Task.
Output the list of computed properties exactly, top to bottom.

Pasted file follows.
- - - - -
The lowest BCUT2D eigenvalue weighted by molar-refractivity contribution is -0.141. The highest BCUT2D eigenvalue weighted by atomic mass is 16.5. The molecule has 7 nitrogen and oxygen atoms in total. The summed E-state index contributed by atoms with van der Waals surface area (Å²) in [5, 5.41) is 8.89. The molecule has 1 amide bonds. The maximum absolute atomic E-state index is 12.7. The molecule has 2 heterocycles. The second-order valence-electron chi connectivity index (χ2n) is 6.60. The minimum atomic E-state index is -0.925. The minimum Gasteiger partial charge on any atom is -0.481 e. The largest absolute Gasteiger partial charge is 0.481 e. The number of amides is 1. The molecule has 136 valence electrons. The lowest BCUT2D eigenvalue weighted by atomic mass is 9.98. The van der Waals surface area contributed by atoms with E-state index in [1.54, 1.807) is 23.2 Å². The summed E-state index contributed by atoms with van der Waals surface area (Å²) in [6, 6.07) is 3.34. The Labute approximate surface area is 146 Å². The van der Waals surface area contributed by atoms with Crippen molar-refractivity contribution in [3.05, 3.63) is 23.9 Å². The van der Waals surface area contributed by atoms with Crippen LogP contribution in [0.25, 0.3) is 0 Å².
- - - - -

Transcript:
The lowest BCUT2D eigenvalue weighted by molar-refractivity contribution is -0.141. The highest BCUT2D eigenvalue weighted by atomic mass is 16.5. The molecule has 7 nitrogen and oxygen atoms in total. The summed E-state index contributed by atoms with van der Waals surface area (Å²) in [5, 5.41) is 8.89. The molecule has 1 amide bonds. The maximum absolute atomic E-state index is 12.7. The molecule has 2 heterocycles. The second-order valence-electron chi connectivity index (χ2n) is 6.60. The minimum atomic E-state index is -0.925. The minimum Gasteiger partial charge on any atom is -0.481 e. The largest absolute Gasteiger partial charge is 0.481 e. The number of amides is 1. The molecule has 136 valence electrons. The lowest BCUT2D eigenvalue weighted by atomic mass is 9.98. The van der Waals surface area contributed by atoms with E-state index in [1.54, 1.807) is 23.2 Å². The summed E-state index contributed by atoms with van der Waals surface area (Å²) in [6, 6.07) is 3.34. The Labute approximate surface area is 146 Å². The van der Waals surface area contributed by atoms with Crippen molar-refractivity contribution in [3.05, 3.63) is 23.9 Å². The van der Waals surface area contributed by atoms with Crippen LogP contribution in [0.25, 0.3) is 0 Å².